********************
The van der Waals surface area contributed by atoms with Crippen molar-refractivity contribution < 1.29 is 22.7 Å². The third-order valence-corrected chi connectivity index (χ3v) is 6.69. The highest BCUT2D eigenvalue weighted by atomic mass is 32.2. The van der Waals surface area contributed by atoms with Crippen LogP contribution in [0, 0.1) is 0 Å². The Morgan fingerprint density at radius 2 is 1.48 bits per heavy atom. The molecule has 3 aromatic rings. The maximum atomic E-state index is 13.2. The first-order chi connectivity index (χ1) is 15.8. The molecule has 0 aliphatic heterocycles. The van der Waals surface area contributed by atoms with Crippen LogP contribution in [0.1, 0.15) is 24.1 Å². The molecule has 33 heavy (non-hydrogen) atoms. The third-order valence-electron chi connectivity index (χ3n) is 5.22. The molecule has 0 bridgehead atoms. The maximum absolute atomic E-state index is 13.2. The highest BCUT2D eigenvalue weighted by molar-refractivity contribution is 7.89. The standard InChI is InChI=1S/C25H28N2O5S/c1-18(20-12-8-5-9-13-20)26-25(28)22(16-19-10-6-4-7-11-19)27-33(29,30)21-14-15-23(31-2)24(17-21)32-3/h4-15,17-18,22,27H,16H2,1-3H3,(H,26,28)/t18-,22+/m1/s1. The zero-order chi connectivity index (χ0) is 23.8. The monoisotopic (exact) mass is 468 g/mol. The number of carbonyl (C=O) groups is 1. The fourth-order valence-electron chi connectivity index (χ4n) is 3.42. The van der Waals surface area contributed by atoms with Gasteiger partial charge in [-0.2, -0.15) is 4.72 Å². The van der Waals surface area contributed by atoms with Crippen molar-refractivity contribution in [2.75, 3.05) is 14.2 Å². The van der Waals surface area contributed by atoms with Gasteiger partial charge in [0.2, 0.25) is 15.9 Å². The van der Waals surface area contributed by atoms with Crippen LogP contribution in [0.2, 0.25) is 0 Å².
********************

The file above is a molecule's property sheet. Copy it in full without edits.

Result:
The van der Waals surface area contributed by atoms with Crippen molar-refractivity contribution < 1.29 is 22.7 Å². The third-order valence-corrected chi connectivity index (χ3v) is 6.69. The highest BCUT2D eigenvalue weighted by atomic mass is 32.2. The van der Waals surface area contributed by atoms with Crippen LogP contribution in [0, 0.1) is 0 Å². The Morgan fingerprint density at radius 2 is 1.48 bits per heavy atom. The molecule has 3 aromatic rings. The maximum atomic E-state index is 13.2. The first-order chi connectivity index (χ1) is 15.8. The molecule has 0 aliphatic heterocycles. The van der Waals surface area contributed by atoms with Crippen LogP contribution in [0.1, 0.15) is 24.1 Å². The molecule has 33 heavy (non-hydrogen) atoms. The third-order valence-electron chi connectivity index (χ3n) is 5.22. The molecule has 0 bridgehead atoms. The maximum absolute atomic E-state index is 13.2. The highest BCUT2D eigenvalue weighted by molar-refractivity contribution is 7.89. The standard InChI is InChI=1S/C25H28N2O5S/c1-18(20-12-8-5-9-13-20)26-25(28)22(16-19-10-6-4-7-11-19)27-33(29,30)21-14-15-23(31-2)24(17-21)32-3/h4-15,17-18,22,27H,16H2,1-3H3,(H,26,28)/t18-,22+/m1/s1. The zero-order chi connectivity index (χ0) is 23.8. The monoisotopic (exact) mass is 468 g/mol. The number of carbonyl (C=O) groups is 1. The fourth-order valence-electron chi connectivity index (χ4n) is 3.42. The van der Waals surface area contributed by atoms with Gasteiger partial charge in [-0.2, -0.15) is 4.72 Å². The van der Waals surface area contributed by atoms with Crippen molar-refractivity contribution in [2.75, 3.05) is 14.2 Å². The van der Waals surface area contributed by atoms with Gasteiger partial charge in [0.2, 0.25) is 15.9 Å². The van der Waals surface area contributed by atoms with Crippen LogP contribution in [0.2, 0.25) is 0 Å².